Hamburg, Germany (since 2008-2017) | Research on Climate Change
Initiative Pro Klima Supports Research Project on the Impact of Climate Change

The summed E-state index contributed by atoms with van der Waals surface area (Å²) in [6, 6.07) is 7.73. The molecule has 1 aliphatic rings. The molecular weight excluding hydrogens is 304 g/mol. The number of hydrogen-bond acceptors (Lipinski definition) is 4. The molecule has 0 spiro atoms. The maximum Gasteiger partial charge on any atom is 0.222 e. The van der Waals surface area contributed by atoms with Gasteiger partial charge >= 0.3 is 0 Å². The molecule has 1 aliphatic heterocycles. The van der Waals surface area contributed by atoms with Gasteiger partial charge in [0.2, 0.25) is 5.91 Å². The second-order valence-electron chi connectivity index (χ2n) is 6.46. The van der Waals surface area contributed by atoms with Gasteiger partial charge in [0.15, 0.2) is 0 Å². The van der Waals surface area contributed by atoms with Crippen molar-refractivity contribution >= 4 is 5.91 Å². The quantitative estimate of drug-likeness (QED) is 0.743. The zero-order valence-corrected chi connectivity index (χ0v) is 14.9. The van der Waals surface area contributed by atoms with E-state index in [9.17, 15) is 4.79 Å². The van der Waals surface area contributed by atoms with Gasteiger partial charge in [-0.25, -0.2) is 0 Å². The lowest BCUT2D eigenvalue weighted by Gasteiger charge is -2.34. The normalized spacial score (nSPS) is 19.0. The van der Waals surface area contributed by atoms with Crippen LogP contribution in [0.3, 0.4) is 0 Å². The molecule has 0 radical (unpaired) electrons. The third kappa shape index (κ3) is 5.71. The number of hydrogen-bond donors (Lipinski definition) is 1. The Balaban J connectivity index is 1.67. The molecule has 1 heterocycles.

Another aspect of our non-profit environmental commitment is our support for climate research through the Initiative Pro Klima. The aim of this research project, which we have funded, is to better understand the impact of climate change and derive conclusions for environmentally friendly action. The OceanRAIN project (Ocean Rain And Ice-phase precipitation measurement Network for surface validation) carried out by the University of Hamburg’s CliSAP excellence cluster is one of the climate protection projects sponsored by the Initiative. The objective is to investigate the relationship between climate change and precipitation by long-term measurement of precipitation on the world’s oceans. Therefore, satellite data has to be reviewed. To collect the data, a total of nine research vessels from various countries, seven of which currently have a long-term focus, are equipped with precipitation gauges called disdrometers. Disdrometers are instruments that individually optically record every drop of rain or each snowflake and from this separately calculates the amount of rain or snowfall per square meter. In 2015, further milestones were achieved in the research project. Besides the precipitation rate, OceanRAIN now also calculates the evaporation rate along the ship's lanes. The difference between these values, called the freshwater flow, is a sensitive climatic parameter and is systematically measured for the first time in our data set. New national and international cooperation enables long-term installations in previously uncharted waters: The American research vessel Roger Revelle is systematically traversing the tropical Pacific Ocean with a disdrometer and the luxury cruise ship The World travels to destinations around the world with our device on board. Systematic measurements on board the Australian icebreaker Aurora Australis are in preparation, for examining the oceans around the Antarctic.